That said, I definitely agree that today's NH trend is primarily marketing hype, based on good solid horsemanship, but thoroughly engineered to reap maximum $$ for the trainers whose products are sold along with their training techniques.
    07-06-2010, 08:26 PM
Sometimes you have to use good judgment, look past the hype, understand that everyone in the world wants to make a living, accept that if someone is good at training horses they might want to make money off of it, and begin to use any methods you deem worthy and workable.

You just have to understand that everyone, even you, have to earn a living. Wouldn't you like to do it doing something you love? Yes, people like Clinton and Parelli sell colored halters and sticks, but that doesn't mean they don't have training ideas with merit. Just always use common sense and be smart about it.

Keep respect for the animals and you will earn respect not only from them, but from other people.
    07-06-2010, 08:38 PM
Good post. I don't understand it either. I get that most of those guys have been handling/training horse for decades and they are fantastic horsemen........when they actually get down to business and stop trying to plug their products. I could send a horse to train with one of the top reining trainers in the world for 6 months for less $$ than it would take to be a follower of one of those BNTs for a year so that my horse can learn to lead and jump over a barrel.

I personally think it is a joke to spend all that time training toward being able to ride bareback and bridleless. That should not be an ultimate goal to train toward, it should be a byproduct of solid training. I have never spent one minute working on it with any of mine but I can walk out in the pasture, jump on, and ride back to the barn with nothing more than a piece of string around their neck. I don't do it all the time because it just isn't practical for me but I can do it because they are solidly trained horses.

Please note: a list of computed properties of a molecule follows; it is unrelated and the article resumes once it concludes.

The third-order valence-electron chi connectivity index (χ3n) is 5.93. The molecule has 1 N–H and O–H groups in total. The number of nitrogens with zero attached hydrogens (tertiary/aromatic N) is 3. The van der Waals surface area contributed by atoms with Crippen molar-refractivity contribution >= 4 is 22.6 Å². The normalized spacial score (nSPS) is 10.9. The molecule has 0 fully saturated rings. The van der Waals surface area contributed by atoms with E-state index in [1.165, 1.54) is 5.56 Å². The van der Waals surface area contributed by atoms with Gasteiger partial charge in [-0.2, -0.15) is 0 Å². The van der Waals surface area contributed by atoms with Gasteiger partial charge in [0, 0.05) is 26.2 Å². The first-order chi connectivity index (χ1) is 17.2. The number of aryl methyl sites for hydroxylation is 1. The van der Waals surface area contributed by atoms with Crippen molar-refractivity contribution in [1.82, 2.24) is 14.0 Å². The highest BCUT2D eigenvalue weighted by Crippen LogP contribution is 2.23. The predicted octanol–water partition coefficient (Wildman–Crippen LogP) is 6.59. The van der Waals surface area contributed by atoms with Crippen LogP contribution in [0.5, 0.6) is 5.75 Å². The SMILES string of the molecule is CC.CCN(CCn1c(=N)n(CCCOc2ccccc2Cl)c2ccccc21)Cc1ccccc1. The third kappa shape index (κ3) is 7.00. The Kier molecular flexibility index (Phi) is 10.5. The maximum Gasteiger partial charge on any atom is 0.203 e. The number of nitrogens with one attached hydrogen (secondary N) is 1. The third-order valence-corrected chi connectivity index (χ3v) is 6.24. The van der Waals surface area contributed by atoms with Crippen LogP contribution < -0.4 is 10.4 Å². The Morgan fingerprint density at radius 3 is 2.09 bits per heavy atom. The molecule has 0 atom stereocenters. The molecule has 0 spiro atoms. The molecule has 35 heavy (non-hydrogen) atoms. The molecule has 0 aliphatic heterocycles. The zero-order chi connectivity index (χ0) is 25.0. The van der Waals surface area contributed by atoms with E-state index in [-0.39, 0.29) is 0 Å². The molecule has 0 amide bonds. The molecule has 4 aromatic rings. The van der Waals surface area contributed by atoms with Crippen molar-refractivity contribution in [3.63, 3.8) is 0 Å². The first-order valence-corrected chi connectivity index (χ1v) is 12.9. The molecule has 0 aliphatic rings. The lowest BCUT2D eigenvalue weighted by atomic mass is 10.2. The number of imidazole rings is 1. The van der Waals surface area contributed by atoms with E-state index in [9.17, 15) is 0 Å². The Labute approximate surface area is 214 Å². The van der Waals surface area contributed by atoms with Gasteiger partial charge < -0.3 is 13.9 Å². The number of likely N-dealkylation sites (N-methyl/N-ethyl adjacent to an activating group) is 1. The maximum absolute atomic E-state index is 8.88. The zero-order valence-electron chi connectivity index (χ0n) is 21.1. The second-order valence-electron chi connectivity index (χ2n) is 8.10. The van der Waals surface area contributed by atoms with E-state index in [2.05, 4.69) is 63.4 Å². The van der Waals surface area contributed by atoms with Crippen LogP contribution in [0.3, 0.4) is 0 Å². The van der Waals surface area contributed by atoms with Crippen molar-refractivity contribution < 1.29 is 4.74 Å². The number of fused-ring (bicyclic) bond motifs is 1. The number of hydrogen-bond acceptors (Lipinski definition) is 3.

07-06-2010, 09:19 PM
Green Broke
I agree! I really have been figuring out and working on my 'body language' with hroses, and OMG, its amazing, in the feild today, horses were crowding me while I was going to get my horse, and I attempted to 'pin my ears' and tell them to go away, and they DID! They all just turned around and left! I just found it so cool that it is really that simple, you can watch horses in the feild steer eachother and comunicate without a sound. I am still trying to ghet the hang of that, but the best teachers I find are the horses. Might as well learn from the best, eh?

I do sometimes try bareback and bridless (with a rope around her neck) just for fun, because im a kid, in a big dressage world that is full of adults, and sometimes we need a fun break from dressage. And heck? Whats the best way to make my moms heart skip is a few beats? Gallop around the arena with only a rope around the horses neck. Hahaha I taught myself though, and I do it for fun because im a kid, heck, were supposed to do stupid stuff xD